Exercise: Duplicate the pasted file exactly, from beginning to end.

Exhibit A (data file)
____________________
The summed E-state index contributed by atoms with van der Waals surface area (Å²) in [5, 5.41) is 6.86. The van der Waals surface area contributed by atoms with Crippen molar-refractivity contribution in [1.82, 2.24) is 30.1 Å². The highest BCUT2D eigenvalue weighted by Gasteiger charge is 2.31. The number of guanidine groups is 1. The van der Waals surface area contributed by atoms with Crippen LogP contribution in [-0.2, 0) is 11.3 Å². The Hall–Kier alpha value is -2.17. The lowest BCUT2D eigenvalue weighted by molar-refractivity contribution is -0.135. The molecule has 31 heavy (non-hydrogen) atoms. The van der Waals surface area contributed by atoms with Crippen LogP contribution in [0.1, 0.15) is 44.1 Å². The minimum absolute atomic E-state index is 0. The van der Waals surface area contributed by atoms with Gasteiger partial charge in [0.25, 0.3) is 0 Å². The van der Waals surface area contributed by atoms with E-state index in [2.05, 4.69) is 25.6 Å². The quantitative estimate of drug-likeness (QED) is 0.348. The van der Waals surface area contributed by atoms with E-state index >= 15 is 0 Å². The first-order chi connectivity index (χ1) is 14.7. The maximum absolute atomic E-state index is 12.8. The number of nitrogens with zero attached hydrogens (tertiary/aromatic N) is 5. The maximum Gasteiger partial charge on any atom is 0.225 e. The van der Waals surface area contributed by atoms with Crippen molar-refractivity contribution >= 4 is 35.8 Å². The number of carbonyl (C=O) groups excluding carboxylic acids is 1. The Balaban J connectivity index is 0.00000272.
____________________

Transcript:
The summed E-state index contributed by atoms with van der Waals surface area (Å²) in [5, 5.41) is 6.86. The van der Waals surface area contributed by atoms with Crippen molar-refractivity contribution in [1.82, 2.24) is 30.1 Å². The highest BCUT2D eigenvalue weighted by Gasteiger charge is 2.31. The number of guanidine groups is 1. The van der Waals surface area contributed by atoms with Crippen LogP contribution in [-0.2, 0) is 11.3 Å². The Hall–Kier alpha value is -2.17. The lowest BCUT2D eigenvalue weighted by molar-refractivity contribution is -0.135. The molecule has 31 heavy (non-hydrogen) atoms. The van der Waals surface area contributed by atoms with Crippen LogP contribution in [0.1, 0.15) is 44.1 Å². The minimum absolute atomic E-state index is 0. The van der Waals surface area contributed by atoms with Gasteiger partial charge in [0.25, 0.3) is 0 Å². The van der Waals surface area contributed by atoms with E-state index in [2.05, 4.69) is 25.6 Å². The quantitative estimate of drug-likeness (QED) is 0.348. The van der Waals surface area contributed by atoms with E-state index >= 15 is 0 Å². The first-order chi connectivity index (χ1) is 14.7. The maximum absolute atomic E-state index is 12.8. The number of nitrogens with zero attached hydrogens (tertiary/aromatic N) is 5. The maximum Gasteiger partial charge on any atom is 0.225 e. The van der Waals surface area contributed by atoms with Crippen molar-refractivity contribution >= 4 is 35.8 Å². The number of carbonyl (C=O) groups excluding carboxylic acids is 1. The Balaban J connectivity index is 0.00000272.